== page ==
First let me say that this is the first horror movie I’ve watched/reviewed that’s based on Moroccan folklore. The opening scene is spoken in Arabic (I’m not sure which style of Arabic it is, or if it’s Amazigh, aka Berber) and the present day and twenty-year flash back scenes are spoken in French. So there’s just culture flying all over the place here. I also appreciate that the writers created the character of Bashira’s husband. My guess is child marriages were common at the time (even though we don’t have an exact timeframe, based on character development we can infer around 70 years ago), and child marriages do still happen today. Not sure if writer included this as a protesting statement or trying to imply it only happened ages ago.

*shrug* It’s just a cultural difference that many of us, I hope, have little to no experience with.

The whole opening scene built great tension. First we’re scared for Bashira as she and her friend talk about her husband; then the husband looking for them through the house and attacking the boy; and finally the black creature that snatches up Bashira.

The cinematography is great, but I love films that take place in locations I’ve never been. We get to see a country’s landscape – natural and man-made – and how the day/night affects the story within each setting. The original musical score blends well with each scene and never pulls the viewer out of the action.

The acting is fantastic. The two reunion scenes, between Ali and Samir and Stephan and Samir, moved me to tears. Omar Lotfi as Samir does an excellent job portraying a man who’s been captive since a boy and can’t quite pull off being a normal adult. Younes Bouab as Ali is a little one-dimensional, but then I think Ali doesn’t have much depth in general. He’s a typical gruff police detective with anger issues. And that’s okay! Even the child actors playing the four friends in the flashback carried their scenes well.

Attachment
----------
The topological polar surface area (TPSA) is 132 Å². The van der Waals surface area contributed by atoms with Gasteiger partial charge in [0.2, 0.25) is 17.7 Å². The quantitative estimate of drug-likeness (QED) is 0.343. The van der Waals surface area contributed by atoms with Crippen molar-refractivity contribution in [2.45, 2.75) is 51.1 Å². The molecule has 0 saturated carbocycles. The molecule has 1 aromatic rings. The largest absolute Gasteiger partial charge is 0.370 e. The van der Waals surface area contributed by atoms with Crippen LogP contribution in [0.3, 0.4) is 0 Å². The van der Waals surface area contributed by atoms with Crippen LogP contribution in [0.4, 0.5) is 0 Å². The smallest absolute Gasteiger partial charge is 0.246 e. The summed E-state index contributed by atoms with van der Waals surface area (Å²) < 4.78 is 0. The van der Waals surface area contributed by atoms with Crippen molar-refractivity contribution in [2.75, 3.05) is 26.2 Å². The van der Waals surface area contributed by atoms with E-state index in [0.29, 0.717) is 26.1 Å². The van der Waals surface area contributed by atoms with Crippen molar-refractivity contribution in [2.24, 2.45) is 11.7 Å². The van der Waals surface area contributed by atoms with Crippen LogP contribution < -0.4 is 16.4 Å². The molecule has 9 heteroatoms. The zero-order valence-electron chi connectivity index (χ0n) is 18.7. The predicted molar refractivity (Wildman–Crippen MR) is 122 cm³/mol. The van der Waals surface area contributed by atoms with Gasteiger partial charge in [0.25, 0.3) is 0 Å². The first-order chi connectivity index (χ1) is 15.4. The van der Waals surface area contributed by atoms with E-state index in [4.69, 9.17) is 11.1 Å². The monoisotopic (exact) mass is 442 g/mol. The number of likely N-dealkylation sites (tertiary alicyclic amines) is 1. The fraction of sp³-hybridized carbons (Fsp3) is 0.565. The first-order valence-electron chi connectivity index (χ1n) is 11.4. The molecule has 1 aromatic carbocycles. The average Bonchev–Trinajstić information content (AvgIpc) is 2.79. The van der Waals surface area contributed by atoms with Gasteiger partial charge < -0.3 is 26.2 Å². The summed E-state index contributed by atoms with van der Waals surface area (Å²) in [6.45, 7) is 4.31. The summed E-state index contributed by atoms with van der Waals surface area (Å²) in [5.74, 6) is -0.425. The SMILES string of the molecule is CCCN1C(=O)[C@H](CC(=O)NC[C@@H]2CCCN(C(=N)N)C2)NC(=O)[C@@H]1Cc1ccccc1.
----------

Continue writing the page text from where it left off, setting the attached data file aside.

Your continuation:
Do NOT make me use my mom voice.

The pacing starts to drag about halfway through, but most films do to be honest. Once we get to the final third of the film, the action picks back up. I will say, though, the final scenes leading to the climax of the film are VERY reminiscent of the book and movie, “IT”. The whole idea of long-ago friends having to get back together and go down underground to face the monster they encountered long ago…yeah. Just instead of a cosmic spider monstrosity, picture a pale-faced, 10-foot-tall black-eyed demon. Cool? Cool.

The little bits of CGI in the film aren’t great. They aren’t the worst I’ve ever seen but they did knock me off my suspension of disbelief bridge. Though I have to say it wasn’t difficult to climb back on and continue., especially since the demon itself is tits.

One of the best elements of this movie, though, is the story. Not just the Moroccan folklore, but the idea that evil can never be stopped; it can only be contained. As we watch the main characters battling this terrible demon, in the end, there’s nothing they can do but make the most heartbreaking decision possible to save the rest of the world.

Ow. My heart.

So, if you’re not opposed to reading subtitles (not sure if there’s an English dubbed version out there), I highly suggest taking a bite out of this little slice of Moroccan horror. You won’t regret it.

Four hatchets (out of 5)